On a long term view, I want exposure to stocks that are selling into Asia as these are set to become the large markets of the future. I also want to see strong returns on capital as evidence of a competitive “moat” and a high-quality culture evidenced by healthy remuneration schemes and equity alignment.
One example of such a stock may well be Trifast, who manufacture and distribute what they call “industrial fasteners” (I prefer to think of them as “nuts and bolts”). This is a very low-tech industry and yet they deliver a 15% ROE while having only modest debt and 23% of their revenue is from Asia.
Share Price 191p
Mkt Cap £234m
There are not many distributors of small industrial widgets that have such a reassuring 10-year share price chart. Malcolm Diamond joined TR fastenings in 1981 and for the past 12 years has served as non-executive chairman, before retiring this year. He still chairs discoverIE and Flowtech Fluidpower. Originally a distributor in Uckfield the company pioneered logistical supply solutions in the 1980’s and listed on the main market in 1994. It expanded to the US, Eastern Europe and the US later in that decade. Today it employs 1,300 staff across 30 global locations. Mark Belton remains CEO, a position he has held since 2015 having been with the company for 20 years.
Often, as investors, we can be transfixed by the low value add product, while the real moat the company has is in fact its distribution network. The same applies to Unilever who distribute household products at good returns, on account of their unique distribution network. In manufacturing, just in time delivery of components is crucial when any excess stock can be costly or any stock shortages can cause a production line to come to a standstill companies can be prepared to provide good margins for suppliers that can seamlessly and reliably integrate with their supply chain. And hence the competitive advantage may well be becoming increasingly technology based.
SharePad graphs can tell the story:
The share price has responded to the increasing ROE over the 8 years since the financial crisis, which in turn has been driven by the increasing operating margins. While over the last two years the share price has re-trenched as the recovery turned to growth and now it would appear a phase of capex has yet to bear fruit while the recent era of growth is slowing. This is a lifecycle many companies undergo and is healthy, although stock market analysts have a tendency to forecast in straight lines. Analysts were forced to revise down their forecasts at the end of last year when the company informed them that automotive markets were slower.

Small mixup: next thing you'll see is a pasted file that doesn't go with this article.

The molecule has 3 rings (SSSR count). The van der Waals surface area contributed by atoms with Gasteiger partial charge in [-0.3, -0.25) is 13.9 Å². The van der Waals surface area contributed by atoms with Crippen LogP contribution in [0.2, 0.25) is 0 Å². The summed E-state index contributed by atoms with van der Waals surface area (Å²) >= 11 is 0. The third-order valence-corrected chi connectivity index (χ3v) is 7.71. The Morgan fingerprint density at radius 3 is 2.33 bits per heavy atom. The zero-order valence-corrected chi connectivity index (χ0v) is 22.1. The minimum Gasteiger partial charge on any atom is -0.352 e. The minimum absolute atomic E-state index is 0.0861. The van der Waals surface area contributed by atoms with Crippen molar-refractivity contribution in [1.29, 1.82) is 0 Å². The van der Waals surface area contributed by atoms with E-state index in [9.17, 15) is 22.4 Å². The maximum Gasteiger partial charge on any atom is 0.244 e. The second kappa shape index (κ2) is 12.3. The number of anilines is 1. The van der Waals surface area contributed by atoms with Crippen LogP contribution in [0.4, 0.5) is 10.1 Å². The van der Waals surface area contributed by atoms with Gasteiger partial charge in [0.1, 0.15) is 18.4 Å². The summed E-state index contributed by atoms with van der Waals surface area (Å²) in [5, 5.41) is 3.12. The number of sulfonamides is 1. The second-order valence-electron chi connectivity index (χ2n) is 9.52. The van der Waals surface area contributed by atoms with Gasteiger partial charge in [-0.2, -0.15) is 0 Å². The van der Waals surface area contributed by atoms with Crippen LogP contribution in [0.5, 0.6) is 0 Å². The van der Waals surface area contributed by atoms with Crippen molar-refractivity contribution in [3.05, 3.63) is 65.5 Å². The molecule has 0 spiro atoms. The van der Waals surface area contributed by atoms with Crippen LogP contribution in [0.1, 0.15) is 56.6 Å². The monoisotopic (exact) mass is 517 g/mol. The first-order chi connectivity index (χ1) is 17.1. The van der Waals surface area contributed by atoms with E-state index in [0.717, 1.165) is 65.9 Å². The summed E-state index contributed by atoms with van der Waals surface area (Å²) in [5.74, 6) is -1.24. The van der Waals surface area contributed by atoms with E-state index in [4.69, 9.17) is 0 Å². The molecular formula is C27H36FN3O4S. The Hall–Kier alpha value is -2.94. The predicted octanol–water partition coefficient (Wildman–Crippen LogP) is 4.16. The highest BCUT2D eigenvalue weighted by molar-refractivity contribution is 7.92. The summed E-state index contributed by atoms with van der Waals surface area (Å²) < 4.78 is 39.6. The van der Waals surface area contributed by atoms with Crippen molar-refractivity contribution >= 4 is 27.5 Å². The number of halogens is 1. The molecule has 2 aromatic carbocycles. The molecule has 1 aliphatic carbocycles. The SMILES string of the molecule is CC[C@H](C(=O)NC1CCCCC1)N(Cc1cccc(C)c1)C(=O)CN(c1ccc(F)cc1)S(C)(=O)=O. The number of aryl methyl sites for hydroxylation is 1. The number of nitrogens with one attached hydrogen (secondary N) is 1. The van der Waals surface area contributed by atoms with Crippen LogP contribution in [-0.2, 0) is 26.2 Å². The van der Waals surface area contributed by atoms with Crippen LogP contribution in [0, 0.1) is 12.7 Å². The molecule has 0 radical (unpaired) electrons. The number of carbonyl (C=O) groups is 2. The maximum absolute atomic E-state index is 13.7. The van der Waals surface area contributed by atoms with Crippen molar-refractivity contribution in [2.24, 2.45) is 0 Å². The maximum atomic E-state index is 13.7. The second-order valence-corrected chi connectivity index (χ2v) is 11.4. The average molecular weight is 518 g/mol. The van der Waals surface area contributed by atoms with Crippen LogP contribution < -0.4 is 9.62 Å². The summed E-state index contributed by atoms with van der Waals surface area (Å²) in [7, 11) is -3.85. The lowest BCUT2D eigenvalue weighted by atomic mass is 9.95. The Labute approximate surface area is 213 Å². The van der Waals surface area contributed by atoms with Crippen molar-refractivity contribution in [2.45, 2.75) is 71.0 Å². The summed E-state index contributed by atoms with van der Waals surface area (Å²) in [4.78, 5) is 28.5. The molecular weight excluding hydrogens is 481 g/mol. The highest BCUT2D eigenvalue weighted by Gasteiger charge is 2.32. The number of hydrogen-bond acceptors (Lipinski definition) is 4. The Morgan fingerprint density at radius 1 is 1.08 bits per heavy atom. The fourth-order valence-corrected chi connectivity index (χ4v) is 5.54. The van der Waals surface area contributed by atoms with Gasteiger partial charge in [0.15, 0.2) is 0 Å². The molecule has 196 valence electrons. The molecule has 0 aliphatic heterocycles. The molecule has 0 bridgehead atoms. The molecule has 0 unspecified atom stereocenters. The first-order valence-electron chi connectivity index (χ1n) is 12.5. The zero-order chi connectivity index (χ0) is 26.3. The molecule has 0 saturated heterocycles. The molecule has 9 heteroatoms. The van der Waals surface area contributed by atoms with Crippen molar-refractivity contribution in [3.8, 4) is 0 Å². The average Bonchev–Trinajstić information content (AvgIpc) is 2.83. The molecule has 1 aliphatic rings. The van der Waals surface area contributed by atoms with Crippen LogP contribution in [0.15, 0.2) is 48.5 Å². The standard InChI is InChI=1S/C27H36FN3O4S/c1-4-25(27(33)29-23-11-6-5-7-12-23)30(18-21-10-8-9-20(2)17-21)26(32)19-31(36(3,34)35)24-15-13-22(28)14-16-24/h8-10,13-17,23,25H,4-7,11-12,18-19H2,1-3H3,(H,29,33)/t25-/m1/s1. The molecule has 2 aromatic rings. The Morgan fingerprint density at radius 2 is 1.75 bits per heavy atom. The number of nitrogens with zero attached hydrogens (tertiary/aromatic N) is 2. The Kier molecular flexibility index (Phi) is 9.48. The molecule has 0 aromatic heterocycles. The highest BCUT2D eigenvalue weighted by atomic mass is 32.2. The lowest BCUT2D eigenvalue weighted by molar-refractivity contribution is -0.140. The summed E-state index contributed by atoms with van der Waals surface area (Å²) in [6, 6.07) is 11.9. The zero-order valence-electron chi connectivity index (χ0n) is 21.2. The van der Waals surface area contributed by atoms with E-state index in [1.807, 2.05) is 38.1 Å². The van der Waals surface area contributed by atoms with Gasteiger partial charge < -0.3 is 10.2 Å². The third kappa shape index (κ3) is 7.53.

Analysts now expect no growth in PBT between 2020 and 2022. The slower automotive market may be cyclical and pick up again, or it may be a secular long-term trend as vehicles move to electric. In both situations a company would normally go through a period of investment and enter new markets and/or gain market share to replace the decline making it well placed to recover. Note that the capex picked up very strongly on the chart above in 2018 and 2019 and the company is gaining market share in a slower market. The capex is largely around Project Atlas integrating the group’s IT infrastructure, and underlying rules, processes and practices alongside investment in the companies’ talent platform. If the company aims to continue to harness growth from Asia this will be important.
The company trades on a PE of 14.7X the forecast earnings which is at the lower end of its historical valuation range. This SharePad table of historic PE’s illustrates:
The yield however is a modest 2.3%.
There is a high-quality shareholder list. The largest shareholder, shown as Castlefield, is Keith Ashworth-Lord’s UK Buffetology fund where he applies Buffet-like principles to emerging companies. The second largest is Liontrust where the stock is held by the economic advantage team who invest in companies where management own at least 3% of the quoted equity and the company has a sustainable economic advantage. Note that Michael Timms who was an original founder of the Uckfield business still owns 5.5% of the company.
The CEO, Mark Belton, earned a total of £367k having been awarded no bonus last year which is far from egregious. Three-year LTIP targets are targeted on achieving 15% p.a. EPS growth and total shareholder return 8% ahead of the FTSE small cap index total return. While I would prefer to see ROE targets in the LTIP the bonus is predicated on a minimum ROCE of 15%.
This looks like it could be a typical coffee can stock set to harvest the benefits of capital moving from west to east with strong returns on capital, a high-quality culture and genuine competitive moat. Even if it just distributes nuts and bolts. If we can acquire this and forget about it during a period of investment, we may possibly find that one day distribution is deemed more important than technology and this distributor from Uckfield is the latest global hot stock.
The decisive election result in the UK has prompted a sharp re-rating of small companies. While the earnings outlook is improved this may now be discounted in share prices. The global outlook is unchanged with increasing social unrest, political tensions and high debt levels causing a crisis for capitalism. It may be that this is part of the rumblings to be expected as power moves from the west to the east, but stock markets don’t generally react well to these events. Because of this it could be a time to invest in coffee can stocks that will endure the passage of change with deep moats, a high-quality culture and an ability to access growth in Asia, all of which Trifast appears to possess.
In line with good practise Trifast usually issues quarterly updates so we may expect a Q3 update in February as well as a pre close statement in April for the year to March.
This article is for educational purposes only. It is not a recommendation to buy or sell shares or other investments. Do your own research before buying or selling any investment or seek professional financial advice.